A showdown over natural gas and oil deposits in the seas off Cyprus is set to intensify, with Turkey announcing it is to send a drilling ship to the region days after the US energy company ExxonMobil dispatched its own survey vessels to the area.
As tensions flare over the potential spoils off the coast of the divided island, the Turkish president, Recep Tayyip Erdoğan, has declared he will not tolerate the prospect of reserves being exploited by Greek Cypriots at a time when his country is engaged in conflicts elsewhere, not least against Kurdish fighters in northern Syria.
Last month, Turkish warships were ordered to prevent drilling operations by ENI, an Italian energy company commissioned by Cyprus’s government, in what was seen as a brazen act of brinkmanship.
Turkey argues the self-proclaimed Turkish republic of Northern Cyprus should also be allowed to exploit the region, although others claim that areas designated for drilling fall under Ankara’s maritime jurisdiction or that of the Turkish Cypriots.
“Hopefully it has been instructive for some who saw an opportunity to act unilaterally when Turkey is engaged in anti-terrorism operations elsewhere,” Erdoğan said on Tuesday, adding that Ankara would be deploying its own newly acquired drillship to the waters off Cyprus imminently.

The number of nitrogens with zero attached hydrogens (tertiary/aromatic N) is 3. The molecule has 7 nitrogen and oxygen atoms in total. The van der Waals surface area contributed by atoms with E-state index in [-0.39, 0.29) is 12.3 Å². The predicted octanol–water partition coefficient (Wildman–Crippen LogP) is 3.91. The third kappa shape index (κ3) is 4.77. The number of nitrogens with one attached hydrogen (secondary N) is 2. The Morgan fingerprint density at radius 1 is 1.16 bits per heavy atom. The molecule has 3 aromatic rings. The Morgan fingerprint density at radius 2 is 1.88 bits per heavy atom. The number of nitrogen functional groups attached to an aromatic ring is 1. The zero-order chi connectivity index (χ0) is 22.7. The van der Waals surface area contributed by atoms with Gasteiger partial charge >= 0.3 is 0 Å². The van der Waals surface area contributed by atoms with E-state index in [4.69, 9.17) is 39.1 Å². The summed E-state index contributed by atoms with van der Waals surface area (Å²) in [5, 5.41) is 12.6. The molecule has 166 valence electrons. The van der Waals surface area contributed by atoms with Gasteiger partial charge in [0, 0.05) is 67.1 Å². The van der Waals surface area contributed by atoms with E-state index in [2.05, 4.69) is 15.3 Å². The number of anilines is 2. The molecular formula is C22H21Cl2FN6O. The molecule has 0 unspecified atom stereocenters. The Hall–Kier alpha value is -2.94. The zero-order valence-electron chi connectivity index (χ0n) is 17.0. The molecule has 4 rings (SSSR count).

The sabre-rattling is causing growing concern. Optimism had mounted over the region’s potential as a gas-producing hub after geological surveys pointed to vast reserves around Cyprus. If unlocked, the resources could reshape energy geopolitics, transforming the region economically and lessening Europe’s – and Turkey’s – dependence on Russia for gas.
“Our approach is to keep calm and go on,” said a Cypriot government spokesman, Prodromos Prodromou. “We cannot accept Turkey interfering and creating problems in what, as underlined by the EU, is a sovereign right to exploit our natural wealth.”
As ExxonMobil’s two ships began work, Wess Mitchell, the US state department official in charge of American policy in Europe, visited Nicosia for talks.
But euphoria over an energy bonanza has run up against old enmities and the failure to reunite the island – divided since 1974 when Turkey invaded in response to a coup aimed at creating a union with Greece.
“We are heading for a full-blown crisis in the eastern Mediterranean,” said Hubert Faustmann, professor of political science at the University of Nicosia. “And that is because Turkey is determined not to allow exploitation of any resources without its consent and participation of Turkish Cypriots.”
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